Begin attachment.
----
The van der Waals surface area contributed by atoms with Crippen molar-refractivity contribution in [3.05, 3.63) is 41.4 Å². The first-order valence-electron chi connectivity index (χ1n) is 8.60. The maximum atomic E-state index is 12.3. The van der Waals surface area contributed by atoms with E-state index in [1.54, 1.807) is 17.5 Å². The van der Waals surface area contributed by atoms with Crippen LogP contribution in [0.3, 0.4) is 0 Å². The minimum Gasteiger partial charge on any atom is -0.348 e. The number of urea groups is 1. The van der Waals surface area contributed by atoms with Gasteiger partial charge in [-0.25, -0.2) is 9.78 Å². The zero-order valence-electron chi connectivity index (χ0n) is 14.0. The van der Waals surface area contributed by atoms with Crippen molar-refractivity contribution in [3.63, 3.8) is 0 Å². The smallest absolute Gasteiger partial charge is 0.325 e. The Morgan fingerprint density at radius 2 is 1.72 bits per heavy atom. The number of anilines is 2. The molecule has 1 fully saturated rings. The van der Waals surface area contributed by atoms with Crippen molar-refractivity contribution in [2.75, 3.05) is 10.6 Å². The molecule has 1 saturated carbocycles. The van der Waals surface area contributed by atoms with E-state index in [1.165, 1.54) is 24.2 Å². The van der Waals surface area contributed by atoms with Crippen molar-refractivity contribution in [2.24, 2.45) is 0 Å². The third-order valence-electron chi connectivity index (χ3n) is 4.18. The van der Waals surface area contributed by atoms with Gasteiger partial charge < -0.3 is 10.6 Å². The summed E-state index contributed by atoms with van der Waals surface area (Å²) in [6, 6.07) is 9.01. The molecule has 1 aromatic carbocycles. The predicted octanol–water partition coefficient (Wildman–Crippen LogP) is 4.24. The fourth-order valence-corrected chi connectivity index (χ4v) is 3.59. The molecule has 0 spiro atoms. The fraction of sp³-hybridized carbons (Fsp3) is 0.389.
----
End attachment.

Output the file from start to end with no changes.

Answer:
The van der Waals surface area contributed by atoms with Crippen molar-refractivity contribution in [3.05, 3.63) is 41.4 Å². The first-order valence-electron chi connectivity index (χ1n) is 8.60. The maximum atomic E-state index is 12.3. The van der Waals surface area contributed by atoms with E-state index in [1.54, 1.807) is 17.5 Å². The van der Waals surface area contributed by atoms with Crippen LogP contribution in [0.3, 0.4) is 0 Å². The minimum Gasteiger partial charge on any atom is -0.348 e. The number of urea groups is 1. The van der Waals surface area contributed by atoms with Gasteiger partial charge in [-0.25, -0.2) is 9.78 Å². The zero-order valence-electron chi connectivity index (χ0n) is 14.0. The van der Waals surface area contributed by atoms with Crippen molar-refractivity contribution in [3.63, 3.8) is 0 Å². The smallest absolute Gasteiger partial charge is 0.325 e. The Morgan fingerprint density at radius 2 is 1.72 bits per heavy atom. The number of anilines is 2. The molecule has 1 fully saturated rings. The van der Waals surface area contributed by atoms with Crippen molar-refractivity contribution in [2.75, 3.05) is 10.6 Å². The molecule has 1 saturated carbocycles. The van der Waals surface area contributed by atoms with E-state index in [1.165, 1.54) is 24.2 Å². The van der Waals surface area contributed by atoms with Crippen molar-refractivity contribution in [2.24, 2.45) is 0 Å². The third-order valence-electron chi connectivity index (χ3n) is 4.18. The van der Waals surface area contributed by atoms with Gasteiger partial charge < -0.3 is 10.6 Å². The summed E-state index contributed by atoms with van der Waals surface area (Å²) in [6, 6.07) is 9.01. The molecule has 1 aromatic carbocycles. The predicted octanol–water partition coefficient (Wildman–Crippen LogP) is 4.24. The fourth-order valence-corrected chi connectivity index (χ4v) is 3.59. The molecule has 0 spiro atoms. The fraction of sp³-hybridized carbons (Fsp3) is 0.389.